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I have posted so much about my daughter’s food allergies as well as other health and medical problems that we have endured. Between the MRSA, the asthma and various lesser food allergies, peanuts is the worst. I have a child that will someday be away from my ever watchful eyes and at the mercy of teachers and other children whose lunchboxes are filled with peanut butter sandwiches or tempting candy that may or may not contain the tiniest bit of peanut that would send my baby into anaphylactic shock.

Knowing that the day will someday come, I have gone on a one woman crusade of how not enough is done to protect schoolage kids in the way of educational materials for teachers and parents. I have spent many hours on the telelphone requesting meetings with school officials to talk about the dreaded peanut allergy. I have asked that they:

  • Consider the use of allergy buttons
  • Classroom door signs
  • Send notes home to ask parents to refrain from sending peanut containing foods to school with their kids
  • Compile and distribute a list of peanut free foods

Those suggestions might seem over the top to parents whose children have no such problems, but please put yourself in the position of a mother who has lost her child to an allergic reaction.

Some considerate parents say that even though their children have no symptoms of peanut allergies, they always check the contents labels so that they don’t put an allergic child in danger. And then I’ve been slammed by some who say it’s not their responsibility to keep allergic kids from dying. Their attitude is that it’s a personal problem and that their kids should not be deprived of peanut butter because it might kill somebody sitting next to them.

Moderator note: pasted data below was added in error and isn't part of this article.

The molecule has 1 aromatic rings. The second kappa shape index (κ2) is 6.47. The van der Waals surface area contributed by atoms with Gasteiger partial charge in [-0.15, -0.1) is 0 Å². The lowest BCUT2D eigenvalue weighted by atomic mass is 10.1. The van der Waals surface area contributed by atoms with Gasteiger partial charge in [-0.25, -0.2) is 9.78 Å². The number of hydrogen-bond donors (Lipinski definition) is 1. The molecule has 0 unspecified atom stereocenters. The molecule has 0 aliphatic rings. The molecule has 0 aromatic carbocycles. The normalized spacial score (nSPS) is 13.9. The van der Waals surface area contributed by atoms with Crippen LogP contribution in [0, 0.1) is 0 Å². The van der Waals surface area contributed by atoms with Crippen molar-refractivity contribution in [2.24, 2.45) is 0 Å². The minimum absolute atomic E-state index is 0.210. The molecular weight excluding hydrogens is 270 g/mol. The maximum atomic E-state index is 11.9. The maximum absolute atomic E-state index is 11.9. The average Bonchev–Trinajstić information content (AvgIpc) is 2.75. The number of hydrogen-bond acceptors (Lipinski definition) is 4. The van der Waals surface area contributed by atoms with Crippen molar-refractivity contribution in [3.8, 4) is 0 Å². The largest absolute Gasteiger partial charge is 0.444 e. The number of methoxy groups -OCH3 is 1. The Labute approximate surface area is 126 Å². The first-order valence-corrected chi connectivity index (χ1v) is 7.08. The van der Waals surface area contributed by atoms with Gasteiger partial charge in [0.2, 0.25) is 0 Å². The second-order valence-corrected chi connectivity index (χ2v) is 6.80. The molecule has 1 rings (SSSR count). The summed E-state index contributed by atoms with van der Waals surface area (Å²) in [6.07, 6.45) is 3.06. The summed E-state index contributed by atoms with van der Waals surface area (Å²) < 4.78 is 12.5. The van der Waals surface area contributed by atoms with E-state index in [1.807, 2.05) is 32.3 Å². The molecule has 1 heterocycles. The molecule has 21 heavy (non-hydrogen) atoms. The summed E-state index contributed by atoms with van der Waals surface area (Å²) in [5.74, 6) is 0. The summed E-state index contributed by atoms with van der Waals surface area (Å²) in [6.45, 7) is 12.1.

As a person who would crawl across hot coals and broken glass to save another person’s child if I could, this has been a painful realization of how desensitized many people have become to other people's problems. What ever happened to the charitable and caring concepts of "Do unto others" and "Don’t judge until you walk a mile in another person's shoes"?

Would these same parents be alright with their child being surrounded by guns, knives or illegal drugs? Of course they would say no and my reply would have to be that any of the three shocking items I just mentioned may in fact be LESS DEADLY to a child with a peanut allergy than the lunch they send to school with their kids.
I’m not ramping up a crusade against the peanut industry as there are all kinds of food allergies peanuts are just one albeit a deadly one. Before I had a baby with a peanut allergy I enjoyed a peanut butter and jelly sandwich as much as the next person but not enough to risk somebody’s death.

Even if you are lucky enough not have to deal with kids' food allergies in your own home, please educate yourself by visiting any of these informational sites.

Peanut Allergy Information

Mayo Clinic's page on various allergies including peanuts

Food Allergy Information

Return to Oooh Baby Baby Parenting and Environmental Issues for more information on this topic and other subjects of interest to new parents.


Anonymous said...

My son also has a peanut allergy so I know what you are going through.

We had a problem at our last church with one parent who insisted on bringing her children peanut butter to eat at church. Her attitude was "He doesn't have to eat it." My son was not even 2! I told my husband that I felt like taking poison and putting it near her children and saying "They don't have to eat it!" Yes, but I'm too nice to do that!!

I understand your frustration. I've been there, too. :(